Recent news from the Center for Civic Media

Recent news from the Center for Civic Media

Pre-Occupied With Occupation: Habermas, Prefigurative Politics, Effective Protest Center

This past May I presented a thesis abstract proposal to the review board of the Dynamic Media Institute at MassArt that focused on how dynamic media may elevate the level of public discourse in our country. My feeling at the time was that the media’s penchant for polarized debates, combined with social media’s weak-tied, high-speed nature left us without the means for substantive, civil debate—political or otherwise. How serendipitous, then, the fact that a public protest movement, centered around political and economic discourse, popped up just as I was gaining a stronger understanding of the theories behind civic participation via Intro to Civic Media.

Co-design in a historical context

Who should decide what products, services, and structures shape our lives? In political debates, our answers play out between markets on one hand and the state on the other. On issues including power generation, healthcare, or transportation, we tend to argue about accountable corporations versus the accountable state. But accountability is only a retrospective tool of democracy. It says nothing about a question of fundamental importance to any group: who should design the things which shape our lives? Is it even possible for values of democratic participation to apply to the way we design our streets, devices, and media? Or is it best to provide feedback through our votes, purchases, and tech support phone calls?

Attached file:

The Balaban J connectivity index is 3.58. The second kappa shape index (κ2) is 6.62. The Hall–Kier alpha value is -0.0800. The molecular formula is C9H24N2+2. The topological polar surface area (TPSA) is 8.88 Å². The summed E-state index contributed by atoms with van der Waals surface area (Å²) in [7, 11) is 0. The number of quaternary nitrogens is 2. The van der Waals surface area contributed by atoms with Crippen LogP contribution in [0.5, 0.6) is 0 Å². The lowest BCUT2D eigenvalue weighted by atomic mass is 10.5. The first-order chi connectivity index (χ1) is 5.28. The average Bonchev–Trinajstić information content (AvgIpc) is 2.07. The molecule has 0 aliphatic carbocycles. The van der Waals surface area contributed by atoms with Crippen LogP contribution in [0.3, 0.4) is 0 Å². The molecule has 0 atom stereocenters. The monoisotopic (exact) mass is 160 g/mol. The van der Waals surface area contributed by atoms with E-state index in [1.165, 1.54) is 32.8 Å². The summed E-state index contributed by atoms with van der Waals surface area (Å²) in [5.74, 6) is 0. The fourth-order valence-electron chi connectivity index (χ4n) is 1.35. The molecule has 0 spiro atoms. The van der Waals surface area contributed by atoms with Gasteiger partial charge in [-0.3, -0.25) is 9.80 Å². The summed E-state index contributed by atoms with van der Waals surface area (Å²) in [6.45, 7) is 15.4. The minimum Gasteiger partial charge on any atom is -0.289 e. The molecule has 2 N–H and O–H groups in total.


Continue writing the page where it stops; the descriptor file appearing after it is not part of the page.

Vaclav Havel's rhetoric, billionaires, and the 99%

Everything for me this week is relating to the late Vaclav Havel, and this "imbeciles" story makes me think of Havel's 1965 speech/article "On Evasive Thinking".

He opens with an episode from earlier that year when a girl was crushed by a stone window ledge that fell after the state failed to maintain it. Havel tells how the state acknowledged the issue and abstractly promised that things would get better. He tells how spineless writers wrote how wonderful it is that their society was now open enough for criticism.

As in…

A girl being crushed resulted in praise for the very gov't that allowed her to be crushed, because the writers were too chicken to ask the primary question, "Dear gov't, why do our window ledges fall?"

Job opportunity with us: Community Organizer/Codesign Facilitator

The Center for Civic Media has opened its search for a community organizer/codesign facilitator. We hope you'll spread the word to qualified candidates on the hunt for a great opportunity...

The description is below, with application procedures on the MIT employment site.

Regan St. Pierre, our community outreach manager who recently accepted a new position, is so irreplaceable that we tweaked the job. The focus is now explicitly on codesign. It's an acknowledgment -- long implied by our mission but now far more prominent given the ethos of Prof. Costanza-Chock -- that our research and tools cannot be developed purely 'in the lab' at MIT, followed by a search for a community 'testbed.' Rather, we hope to develop new tools and platforms through collaborative design, iterative testing, and measures of success that are shared with community partners, from start to finish.

How does that sound to you?


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